Within the past week, I have seen two stories in the news about super long life optical discs. One source referred to them as “million year storage disks” while the other quoted the stretch goal of a “1 billion year” disc.
Both articles are referring to a research paper which was recently published by the University of Twente (in the Netherlands). In the paper, doctoral student and researcher Jeroen de Vries explains an experiment he has done which could theoretically result in a disc with a million-year lifespan.
This post is not an attack on Jeroen’s work – it looks solid. My issue is with the idea that any physical storage medium – particularly an electronic one – would be usable one million years from now. That is just absurd.
One million years ago, the Earth hard formed, cooled, and was covered by lots of glaciers in a time period that scientists now call the Pleistocene era. One million years ago, no one could have predicted that one day we would have storage discs, computers, or the concept of electricity.
Based on that, how can we assume that one million years from now, someone will insert a disc into a spinning drive to retrieve some information? Will computers still be around then? Remember that an all-electronic computer did not exist just a hundred years ago.
I would think that in the year 1,002,013 A.D. the idea of discs (and every other form of storage currently known) will be ancient history – the same way we think of cave paintings or Egyptian hieroglyphics as a means of communication.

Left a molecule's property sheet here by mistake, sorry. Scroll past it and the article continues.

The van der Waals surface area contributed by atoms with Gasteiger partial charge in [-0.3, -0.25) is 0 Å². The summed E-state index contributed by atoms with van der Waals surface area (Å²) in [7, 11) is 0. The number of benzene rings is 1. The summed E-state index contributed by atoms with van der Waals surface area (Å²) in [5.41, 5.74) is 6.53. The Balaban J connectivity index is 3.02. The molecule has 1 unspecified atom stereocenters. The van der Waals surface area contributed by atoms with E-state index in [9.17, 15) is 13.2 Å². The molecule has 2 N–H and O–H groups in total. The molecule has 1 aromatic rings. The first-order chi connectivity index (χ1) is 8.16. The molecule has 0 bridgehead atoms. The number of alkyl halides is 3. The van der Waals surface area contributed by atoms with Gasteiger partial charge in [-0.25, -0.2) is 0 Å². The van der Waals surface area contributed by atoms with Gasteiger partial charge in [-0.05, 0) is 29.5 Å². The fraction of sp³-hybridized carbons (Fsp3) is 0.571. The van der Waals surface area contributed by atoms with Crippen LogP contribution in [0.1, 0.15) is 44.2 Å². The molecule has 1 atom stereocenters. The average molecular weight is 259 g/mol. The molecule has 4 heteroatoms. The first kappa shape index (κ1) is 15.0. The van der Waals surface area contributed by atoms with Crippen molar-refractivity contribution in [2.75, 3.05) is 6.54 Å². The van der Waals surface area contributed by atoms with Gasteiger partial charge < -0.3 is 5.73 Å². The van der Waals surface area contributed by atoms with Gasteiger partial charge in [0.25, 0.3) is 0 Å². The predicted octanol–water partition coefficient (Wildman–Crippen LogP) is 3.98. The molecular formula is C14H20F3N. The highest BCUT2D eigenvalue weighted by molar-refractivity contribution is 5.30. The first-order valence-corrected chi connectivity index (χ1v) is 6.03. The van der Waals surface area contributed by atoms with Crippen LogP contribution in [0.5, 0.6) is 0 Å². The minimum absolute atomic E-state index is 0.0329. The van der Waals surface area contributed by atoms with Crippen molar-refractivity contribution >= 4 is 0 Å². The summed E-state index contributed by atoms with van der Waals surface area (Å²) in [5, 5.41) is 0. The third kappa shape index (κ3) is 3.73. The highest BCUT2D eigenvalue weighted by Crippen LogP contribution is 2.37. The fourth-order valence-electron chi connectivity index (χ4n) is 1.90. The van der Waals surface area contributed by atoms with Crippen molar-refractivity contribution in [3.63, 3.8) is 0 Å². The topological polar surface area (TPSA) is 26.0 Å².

Basically, the world has changed so dramatically in the past million years that I think it would be impossible to accurately predict what might happen a million years from now. I can say with great certainty that no one will be using optical discs, that’s for sure!
But anyway, let’s move on and talk about these discs.
A regular old CD-R disc is made of organic dye material in a polycarbonate disc, while a DVD-R has the dye layer sandwiched between two thin pieces of polycarbonate which are glued together. Researchers are able to estimate the lifespan of these discs by conducting Accelerated Life Testing in a laboratory.
An Accelerated Life Test (ALT) can calculate the longevity of a disc by plugging the rate of decay during the test into the Arrhenius Model. Based on the results of his test, Jeroen de Vries calculated that a new type of storage disc could last up to 1 million years.
How did he do it? Jeroen thought to replace the organic dye with a tungsten wafer and the polycarbonate with silicon nitride. Based on this highly stable and durable combination, these discs should be able to endure some very tough conditions.
At this point, the discs are still a laboratoy project. There are no plans to make a commercial version yet. Another issue is the center hole – did you notice that these discs haven’t got one?
The idea of long-term storage is an important one, and I’m sure that five or even ten years from now, people will still be using discs. But a million years from now? No way.